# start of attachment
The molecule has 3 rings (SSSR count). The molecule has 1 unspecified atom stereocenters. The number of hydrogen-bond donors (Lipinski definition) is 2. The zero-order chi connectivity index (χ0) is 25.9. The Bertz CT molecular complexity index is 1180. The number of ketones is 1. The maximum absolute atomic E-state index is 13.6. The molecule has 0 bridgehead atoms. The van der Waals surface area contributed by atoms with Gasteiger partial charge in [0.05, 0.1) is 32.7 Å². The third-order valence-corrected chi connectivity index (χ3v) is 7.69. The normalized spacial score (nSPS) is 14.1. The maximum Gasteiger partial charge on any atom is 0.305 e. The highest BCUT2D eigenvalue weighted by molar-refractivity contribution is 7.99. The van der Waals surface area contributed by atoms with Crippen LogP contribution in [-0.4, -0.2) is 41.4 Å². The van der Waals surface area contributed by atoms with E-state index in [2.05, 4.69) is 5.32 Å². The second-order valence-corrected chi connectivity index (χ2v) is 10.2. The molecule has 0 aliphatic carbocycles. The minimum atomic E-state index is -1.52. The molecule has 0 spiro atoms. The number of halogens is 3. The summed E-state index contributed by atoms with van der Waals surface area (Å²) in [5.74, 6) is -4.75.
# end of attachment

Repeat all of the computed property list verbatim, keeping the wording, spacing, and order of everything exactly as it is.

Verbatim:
The molecule has 3 rings (SSSR count). The molecule has 1 unspecified atom stereocenters. The number of hydrogen-bond donors (Lipinski definition) is 2. The zero-order chi connectivity index (χ0) is 25.9. The Bertz CT molecular complexity index is 1180. The number of ketones is 1. The maximum absolute atomic E-state index is 13.6. The molecule has 0 bridgehead atoms. The van der Waals surface area contributed by atoms with Gasteiger partial charge in [0.05, 0.1) is 32.7 Å². The third-order valence-corrected chi connectivity index (χ3v) is 7.69. The normalized spacial score (nSPS) is 14.1. The maximum Gasteiger partial charge on any atom is 0.305 e. The highest BCUT2D eigenvalue weighted by molar-refractivity contribution is 7.99. The van der Waals surface area contributed by atoms with Crippen LogP contribution in [-0.4, -0.2) is 41.4 Å². The van der Waals surface area contributed by atoms with E-state index in [2.05, 4.69) is 5.32 Å². The second-order valence-corrected chi connectivity index (χ2v) is 10.2. The molecule has 0 aliphatic carbocycles. The minimum atomic E-state index is -1.52. The molecule has 0 spiro atoms. The number of halogens is 3. The summed E-state index contributed by atoms with van der Waals surface area (Å²) in [5.74, 6) is -4.75.